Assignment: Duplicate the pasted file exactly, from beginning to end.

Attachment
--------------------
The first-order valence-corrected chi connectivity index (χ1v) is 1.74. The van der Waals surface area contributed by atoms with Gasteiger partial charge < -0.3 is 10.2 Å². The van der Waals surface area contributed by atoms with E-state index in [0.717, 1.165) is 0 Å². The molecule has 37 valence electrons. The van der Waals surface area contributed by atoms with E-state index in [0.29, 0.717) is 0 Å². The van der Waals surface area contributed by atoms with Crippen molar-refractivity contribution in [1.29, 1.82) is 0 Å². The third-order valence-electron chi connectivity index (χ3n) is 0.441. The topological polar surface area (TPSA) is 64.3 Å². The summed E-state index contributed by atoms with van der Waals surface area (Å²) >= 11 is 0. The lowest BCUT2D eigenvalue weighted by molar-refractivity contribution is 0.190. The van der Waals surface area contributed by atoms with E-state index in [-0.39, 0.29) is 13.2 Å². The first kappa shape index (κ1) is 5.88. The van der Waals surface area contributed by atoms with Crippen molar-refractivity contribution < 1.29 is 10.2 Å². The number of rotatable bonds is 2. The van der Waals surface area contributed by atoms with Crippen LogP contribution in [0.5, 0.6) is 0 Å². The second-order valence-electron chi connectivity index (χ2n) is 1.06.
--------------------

The first-order valence-corrected chi connectivity index (χ1v) is 1.74. The van der Waals surface area contributed by atoms with Gasteiger partial charge < -0.3 is 10.2 Å². The van der Waals surface area contributed by atoms with E-state index in [0.717, 1.165) is 0 Å². The molecule has 37 valence electrons. The van der Waals surface area contributed by atoms with E-state index in [0.29, 0.717) is 0 Å². The van der Waals surface area contributed by atoms with Crippen molar-refractivity contribution in [1.29, 1.82) is 0 Å². The third-order valence-electron chi connectivity index (χ3n) is 0.441. The topological polar surface area (TPSA) is 64.3 Å². The summed E-state index contributed by atoms with van der Waals surface area (Å²) >= 11 is 0. The lowest BCUT2D eigenvalue weighted by molar-refractivity contribution is 0.190. The van der Waals surface area contributed by atoms with E-state index in [-0.39, 0.29) is 13.2 Å². The first kappa shape index (κ1) is 5.88. The van der Waals surface area contributed by atoms with Crippen molar-refractivity contribution < 1.29 is 10.2 Å². The number of rotatable bonds is 2. The van der Waals surface area contributed by atoms with Crippen LogP contribution in [0.5, 0.6) is 0 Å². The second-order valence-electron chi connectivity index (χ2n) is 1.06.